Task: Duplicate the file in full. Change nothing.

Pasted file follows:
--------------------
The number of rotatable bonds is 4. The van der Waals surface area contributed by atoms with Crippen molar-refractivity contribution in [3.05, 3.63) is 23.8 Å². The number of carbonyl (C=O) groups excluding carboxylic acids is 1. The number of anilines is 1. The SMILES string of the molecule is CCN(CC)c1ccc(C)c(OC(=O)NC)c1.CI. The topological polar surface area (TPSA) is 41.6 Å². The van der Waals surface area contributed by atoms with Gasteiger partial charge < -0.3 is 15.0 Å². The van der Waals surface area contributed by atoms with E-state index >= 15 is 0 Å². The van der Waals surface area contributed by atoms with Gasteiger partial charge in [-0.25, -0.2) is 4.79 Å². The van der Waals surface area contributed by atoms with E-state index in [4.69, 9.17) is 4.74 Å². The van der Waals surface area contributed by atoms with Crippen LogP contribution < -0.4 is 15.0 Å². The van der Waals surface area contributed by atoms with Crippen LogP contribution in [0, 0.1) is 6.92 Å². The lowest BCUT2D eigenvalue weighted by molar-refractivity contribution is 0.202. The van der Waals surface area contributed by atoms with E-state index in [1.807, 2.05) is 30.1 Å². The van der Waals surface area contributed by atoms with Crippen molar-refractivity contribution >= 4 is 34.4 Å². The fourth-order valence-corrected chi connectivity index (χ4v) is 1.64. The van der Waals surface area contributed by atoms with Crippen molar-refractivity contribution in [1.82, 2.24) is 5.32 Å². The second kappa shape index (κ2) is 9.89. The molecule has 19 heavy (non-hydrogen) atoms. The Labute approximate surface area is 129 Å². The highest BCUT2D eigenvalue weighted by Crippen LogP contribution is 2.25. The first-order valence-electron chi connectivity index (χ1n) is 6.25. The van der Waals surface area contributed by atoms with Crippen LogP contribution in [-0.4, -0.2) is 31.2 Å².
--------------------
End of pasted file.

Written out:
The number of rotatable bonds is 4. The van der Waals surface area contributed by atoms with Crippen molar-refractivity contribution in [3.05, 3.63) is 23.8 Å². The number of carbonyl (C=O) groups excluding carboxylic acids is 1. The number of anilines is 1. The SMILES string of the molecule is CCN(CC)c1ccc(C)c(OC(=O)NC)c1.CI. The topological polar surface area (TPSA) is 41.6 Å². The van der Waals surface area contributed by atoms with Gasteiger partial charge < -0.3 is 15.0 Å². The van der Waals surface area contributed by atoms with E-state index >= 15 is 0 Å². The van der Waals surface area contributed by atoms with Gasteiger partial charge in [-0.25, -0.2) is 4.79 Å². The van der Waals surface area contributed by atoms with E-state index in [4.69, 9.17) is 4.74 Å². The van der Waals surface area contributed by atoms with Crippen LogP contribution < -0.4 is 15.0 Å². The van der Waals surface area contributed by atoms with Crippen LogP contribution in [0, 0.1) is 6.92 Å². The lowest BCUT2D eigenvalue weighted by molar-refractivity contribution is 0.202. The van der Waals surface area contributed by atoms with E-state index in [1.807, 2.05) is 30.1 Å². The van der Waals surface area contributed by atoms with Crippen molar-refractivity contribution >= 4 is 34.4 Å². The fourth-order valence-corrected chi connectivity index (χ4v) is 1.64. The van der Waals surface area contributed by atoms with Crippen molar-refractivity contribution in [1.82, 2.24) is 5.32 Å². The second kappa shape index (κ2) is 9.89. The molecule has 19 heavy (non-hydrogen) atoms. The Labute approximate surface area is 129 Å². The highest BCUT2D eigenvalue weighted by Crippen LogP contribution is 2.25. The first-order valence-electron chi connectivity index (χ1n) is 6.25. The van der Waals surface area contributed by atoms with Crippen LogP contribution in [-0.4, -0.2) is 31.2 Å².